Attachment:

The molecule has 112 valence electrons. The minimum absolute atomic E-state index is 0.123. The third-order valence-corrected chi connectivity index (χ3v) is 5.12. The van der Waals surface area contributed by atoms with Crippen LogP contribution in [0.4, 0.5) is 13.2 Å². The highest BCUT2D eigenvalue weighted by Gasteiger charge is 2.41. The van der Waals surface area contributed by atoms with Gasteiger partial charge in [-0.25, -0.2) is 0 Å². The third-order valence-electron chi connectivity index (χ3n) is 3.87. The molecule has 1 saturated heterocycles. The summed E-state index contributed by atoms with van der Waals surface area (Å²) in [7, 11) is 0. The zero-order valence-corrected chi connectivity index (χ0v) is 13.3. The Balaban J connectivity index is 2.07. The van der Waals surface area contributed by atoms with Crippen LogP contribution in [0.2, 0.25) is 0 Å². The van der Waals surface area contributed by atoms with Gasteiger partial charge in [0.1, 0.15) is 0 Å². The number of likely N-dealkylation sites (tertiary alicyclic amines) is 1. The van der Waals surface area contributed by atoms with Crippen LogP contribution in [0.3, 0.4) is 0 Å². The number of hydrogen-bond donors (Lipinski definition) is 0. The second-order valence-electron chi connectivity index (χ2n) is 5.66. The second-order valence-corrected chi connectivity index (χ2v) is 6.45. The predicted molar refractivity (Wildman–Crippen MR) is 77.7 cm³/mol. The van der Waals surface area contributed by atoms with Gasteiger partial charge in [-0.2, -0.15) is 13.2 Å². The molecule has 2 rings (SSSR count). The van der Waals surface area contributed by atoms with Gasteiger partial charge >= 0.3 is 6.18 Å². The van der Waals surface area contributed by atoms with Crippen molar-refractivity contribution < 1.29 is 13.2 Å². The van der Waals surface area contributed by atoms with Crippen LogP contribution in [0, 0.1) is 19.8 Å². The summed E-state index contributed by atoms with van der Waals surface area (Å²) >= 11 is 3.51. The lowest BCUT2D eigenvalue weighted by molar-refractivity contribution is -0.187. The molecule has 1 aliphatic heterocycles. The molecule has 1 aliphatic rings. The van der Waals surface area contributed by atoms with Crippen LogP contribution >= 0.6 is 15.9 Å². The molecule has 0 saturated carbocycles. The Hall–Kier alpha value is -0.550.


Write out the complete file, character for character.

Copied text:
The molecule has 112 valence electrons. The minimum absolute atomic E-state index is 0.123. The third-order valence-corrected chi connectivity index (χ3v) is 5.12. The van der Waals surface area contributed by atoms with Crippen LogP contribution in [0.4, 0.5) is 13.2 Å². The highest BCUT2D eigenvalue weighted by Gasteiger charge is 2.41. The van der Waals surface area contributed by atoms with Gasteiger partial charge in [-0.25, -0.2) is 0 Å². The third-order valence-electron chi connectivity index (χ3n) is 3.87. The molecule has 1 saturated heterocycles. The summed E-state index contributed by atoms with van der Waals surface area (Å²) in [7, 11) is 0. The zero-order valence-corrected chi connectivity index (χ0v) is 13.3. The Balaban J connectivity index is 2.07. The van der Waals surface area contributed by atoms with Crippen LogP contribution in [0.2, 0.25) is 0 Å². The van der Waals surface area contributed by atoms with Gasteiger partial charge in [0.1, 0.15) is 0 Å². The number of likely N-dealkylation sites (tertiary alicyclic amines) is 1. The van der Waals surface area contributed by atoms with Crippen LogP contribution in [0.3, 0.4) is 0 Å². The number of hydrogen-bond donors (Lipinski definition) is 0. The second-order valence-electron chi connectivity index (χ2n) is 5.66. The second-order valence-corrected chi connectivity index (χ2v) is 6.45. The predicted molar refractivity (Wildman–Crippen MR) is 77.7 cm³/mol. The van der Waals surface area contributed by atoms with Gasteiger partial charge in [-0.2, -0.15) is 13.2 Å². The molecule has 2 rings (SSSR count). The van der Waals surface area contributed by atoms with Gasteiger partial charge >= 0.3 is 6.18 Å². The van der Waals surface area contributed by atoms with Crippen molar-refractivity contribution < 1.29 is 13.2 Å². The van der Waals surface area contributed by atoms with Crippen LogP contribution in [0, 0.1) is 19.8 Å². The summed E-state index contributed by atoms with van der Waals surface area (Å²) >= 11 is 3.51. The lowest BCUT2D eigenvalue weighted by molar-refractivity contribution is -0.187. The molecule has 1 aliphatic heterocycles. The molecule has 1 aliphatic rings. The van der Waals surface area contributed by atoms with Crippen LogP contribution >= 0.6 is 15.9 Å². The molecule has 0 saturated carbocycles. The Hall–Kier alpha value is -0.550.